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Update: January 26, 2016

Posted on: January 26th, 2016 by Christy Jansma

Dear Church,

This appears to be my final update before Connie’s transition into the presence of Christ. As hard as it is to write those words, the promise of her being with Christ brings comfort and hope. I’ve been thinking a lot about life and death, along with you. Connie and I have recurring conversations about eternity. I’m realizing that we, in our affluent western context, have it backwards. We tend to view a long and fulfilling life here as the ultimate human experience, and to enter eternity with Christ as a kind of consolation prize. Of course none of us would actually say that, but it’s what we feel. But that’s not the teaching of the Scriptures. As enjoyable and fulfilling as this life can be, it pales in comparison to what is yet to come for us who trust Christ. God’s Word is filled with such promises.

“Therefore we do not lose heart. Though outwardly we are wasting away, yet inwardly we are being renewed day by day. For our light and momentary troubles are achieving for us an eternal glory that far outweighs them all. So we fix our eyes not on what is seen, but on what is unseen, since what is seen is temporary, but what is unseen is eternal.” (2 Corinthians 4:16-18)

Existentially this life is the sum total of what we know, what we remember, what we think, what we feel, what we believe. We cherish the best of times and remember our joy filled experiences. So we desperately hang onto the present, and we tend then to see it as ultimate. These days Connie and I are rehearsing the happy memories of our shared experiences: our marriage and a two week honeymoon; home renovations turning houses into homes; the birth of our children; the joys of ministry; camping trips with our children; friendships that enrich us; recent trips we’ve taken to distant places. Memory is a wonderful gift. We naturally view these experiences as ultimate. But they’re not. The Bible teaches that this present life is penultimate, and the ultimate is yet to come. These experiences, as rich as they may be, are a mere shadow of what’s yet to come. Our future is not a shadowy, ethereal existence as many people suppose. It is concrete and tactile, even more real than our present reality.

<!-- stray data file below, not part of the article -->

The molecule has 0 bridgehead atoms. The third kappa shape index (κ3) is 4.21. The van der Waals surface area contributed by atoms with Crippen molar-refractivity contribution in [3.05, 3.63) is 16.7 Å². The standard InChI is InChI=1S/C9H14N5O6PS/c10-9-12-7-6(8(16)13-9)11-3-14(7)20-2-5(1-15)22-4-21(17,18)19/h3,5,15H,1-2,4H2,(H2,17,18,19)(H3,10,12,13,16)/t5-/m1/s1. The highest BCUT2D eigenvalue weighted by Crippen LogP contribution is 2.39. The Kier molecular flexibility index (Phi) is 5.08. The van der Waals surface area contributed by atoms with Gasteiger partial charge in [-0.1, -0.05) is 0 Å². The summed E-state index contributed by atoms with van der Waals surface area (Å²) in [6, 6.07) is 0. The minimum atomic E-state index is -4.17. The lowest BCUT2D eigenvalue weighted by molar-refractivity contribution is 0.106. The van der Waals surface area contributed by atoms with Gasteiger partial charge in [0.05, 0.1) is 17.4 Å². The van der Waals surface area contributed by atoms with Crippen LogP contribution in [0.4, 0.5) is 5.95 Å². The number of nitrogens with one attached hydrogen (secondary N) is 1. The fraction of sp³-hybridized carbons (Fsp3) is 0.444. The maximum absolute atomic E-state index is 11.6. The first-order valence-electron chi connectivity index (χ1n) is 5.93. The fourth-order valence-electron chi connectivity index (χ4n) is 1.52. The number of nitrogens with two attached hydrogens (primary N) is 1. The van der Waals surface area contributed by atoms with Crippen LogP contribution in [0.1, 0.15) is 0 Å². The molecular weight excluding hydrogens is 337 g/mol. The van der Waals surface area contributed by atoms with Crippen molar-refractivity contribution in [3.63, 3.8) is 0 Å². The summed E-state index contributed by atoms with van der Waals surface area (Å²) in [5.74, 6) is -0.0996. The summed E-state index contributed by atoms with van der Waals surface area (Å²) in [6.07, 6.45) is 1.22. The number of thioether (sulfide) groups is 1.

The teacher in me wants to expand and qualify the previous paragraph. Let’s be careful to avoid the leaning of many Christians towards an ancient heresy called gnosticism (belief that flesh is inherently evil and spirit is good). God made this a tactile, physical world, and then pronounced it “good”. He made us physical beings with physical bodies, placing us in a physical world to enjoy. This world is not intrinsically evil. Further, God chose to enter our world through the incarnation. It’s a heresy to view the physical as evil and spirit as good. Yes, this world is marred by the fall, and so we see and experience it’s brokenness. But the original creation was good, and perfect. From the Scripture we understand that our experience here is a shadow of the original creation as God intended.

The new heavens and new earth, described in Revelation, is the remaking of the original creation. That’s the future kingdom that Jesus inaugurated. N. T. Wright describes it: “God’s plan is not to abandon this world, the world which he said was ‘very good’. Rather, he intends to remake it. And when he does he will raise all his people to new bodily life to live in it. That is the promise of the Christian gospel.” This is the blessed hope that we anticipate. This is the ultimate experience that we will enjoy for eternity. That makes the very best of times here, including a great marriage, a penultimate experience. And so Connie’s physical death and future glory is not a consolation prize for a life lived well. That’s what we live and die for. And so, while we want to hang onto what we know, I’m helping Connie to look to her forever home, by faith. “Brothers and sisters, we do not want you to be uninformed about those who sleep in death, so that you do not grieve like the rest of mankind, who have no hope.” (1 Thessalonians 4:13) Indeed, this transition is the most difficult of our human experience, but it is the hope of the Christian and it brings some peace to our temporary separation.

I know that some of you are “amazed at our faith”. Some express wonderment at how we can “handle this so well”. Two factors come to mind – sound theology AND your prayers. We’ve read and thought more about these things than most. We’ve walked with many through their shadow of death. Over the years I’ve attempted to teach sound theology, based on Scripture and reinforced by reputable thinkers. That has provided a foundation for times like this. You too can build the same foundation. I hope that your journey with us through reading these updates helps you to build a robust theology. The other reason we are winning on this journey is because you are praying for us. Along with the many who read these updates, you pray faithfully and diligently for Connie and me. It really is an amazing experience to be carried by the Holy Spirit through your prayer. As difficult as this journey is, one of the rewards is the experience of palpable peace that exceeds any natural explanation.  It truly is supernatural.

Embracing the promise,
Pastor Ian

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